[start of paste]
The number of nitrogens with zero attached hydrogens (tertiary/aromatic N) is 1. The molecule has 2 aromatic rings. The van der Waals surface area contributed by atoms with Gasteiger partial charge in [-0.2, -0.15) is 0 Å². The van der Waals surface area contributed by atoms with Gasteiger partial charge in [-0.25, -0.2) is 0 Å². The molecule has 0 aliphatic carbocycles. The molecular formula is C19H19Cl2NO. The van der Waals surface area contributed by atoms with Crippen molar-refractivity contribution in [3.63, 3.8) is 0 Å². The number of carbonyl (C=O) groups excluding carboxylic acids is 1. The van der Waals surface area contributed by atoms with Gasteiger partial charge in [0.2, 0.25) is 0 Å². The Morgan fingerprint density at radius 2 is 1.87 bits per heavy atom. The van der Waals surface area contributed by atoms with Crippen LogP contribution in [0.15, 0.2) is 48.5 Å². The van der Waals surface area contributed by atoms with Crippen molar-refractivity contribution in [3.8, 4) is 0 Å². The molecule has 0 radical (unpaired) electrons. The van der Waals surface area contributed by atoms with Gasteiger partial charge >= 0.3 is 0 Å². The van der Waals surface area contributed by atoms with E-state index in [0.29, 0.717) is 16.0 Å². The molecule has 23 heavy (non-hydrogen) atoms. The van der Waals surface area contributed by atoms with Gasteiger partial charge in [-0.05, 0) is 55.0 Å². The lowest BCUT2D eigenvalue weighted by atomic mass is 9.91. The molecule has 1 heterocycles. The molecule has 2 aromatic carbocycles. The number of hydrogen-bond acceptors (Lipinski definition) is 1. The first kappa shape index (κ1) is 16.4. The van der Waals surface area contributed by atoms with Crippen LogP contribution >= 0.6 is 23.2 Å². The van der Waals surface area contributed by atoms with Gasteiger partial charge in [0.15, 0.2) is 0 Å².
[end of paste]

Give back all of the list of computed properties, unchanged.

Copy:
The number of nitrogens with zero attached hydrogens (tertiary/aromatic N) is 1. The molecule has 2 aromatic rings. The van der Waals surface area contributed by atoms with Gasteiger partial charge in [-0.2, -0.15) is 0 Å². The van der Waals surface area contributed by atoms with Gasteiger partial charge in [-0.25, -0.2) is 0 Å². The molecule has 0 aliphatic carbocycles. The molecular formula is C19H19Cl2NO. The van der Waals surface area contributed by atoms with Crippen molar-refractivity contribution in [3.63, 3.8) is 0 Å². The number of carbonyl (C=O) groups excluding carboxylic acids is 1. The van der Waals surface area contributed by atoms with Gasteiger partial charge in [0.2, 0.25) is 0 Å². The Morgan fingerprint density at radius 2 is 1.87 bits per heavy atom. The van der Waals surface area contributed by atoms with Crippen LogP contribution in [0.15, 0.2) is 48.5 Å². The van der Waals surface area contributed by atoms with Crippen molar-refractivity contribution in [3.8, 4) is 0 Å². The molecule has 0 radical (unpaired) electrons. The van der Waals surface area contributed by atoms with Gasteiger partial charge >= 0.3 is 0 Å². The van der Waals surface area contributed by atoms with E-state index in [0.29, 0.717) is 16.0 Å². The molecule has 23 heavy (non-hydrogen) atoms. The van der Waals surface area contributed by atoms with Gasteiger partial charge in [-0.05, 0) is 55.0 Å². The lowest BCUT2D eigenvalue weighted by atomic mass is 9.91. The molecule has 1 heterocycles. The molecule has 2 aromatic carbocycles. The number of hydrogen-bond acceptors (Lipinski definition) is 1. The first kappa shape index (κ1) is 16.4. The van der Waals surface area contributed by atoms with Crippen LogP contribution >= 0.6 is 23.2 Å². The van der Waals surface area contributed by atoms with Gasteiger partial charge in [0.15, 0.2) is 0 Å².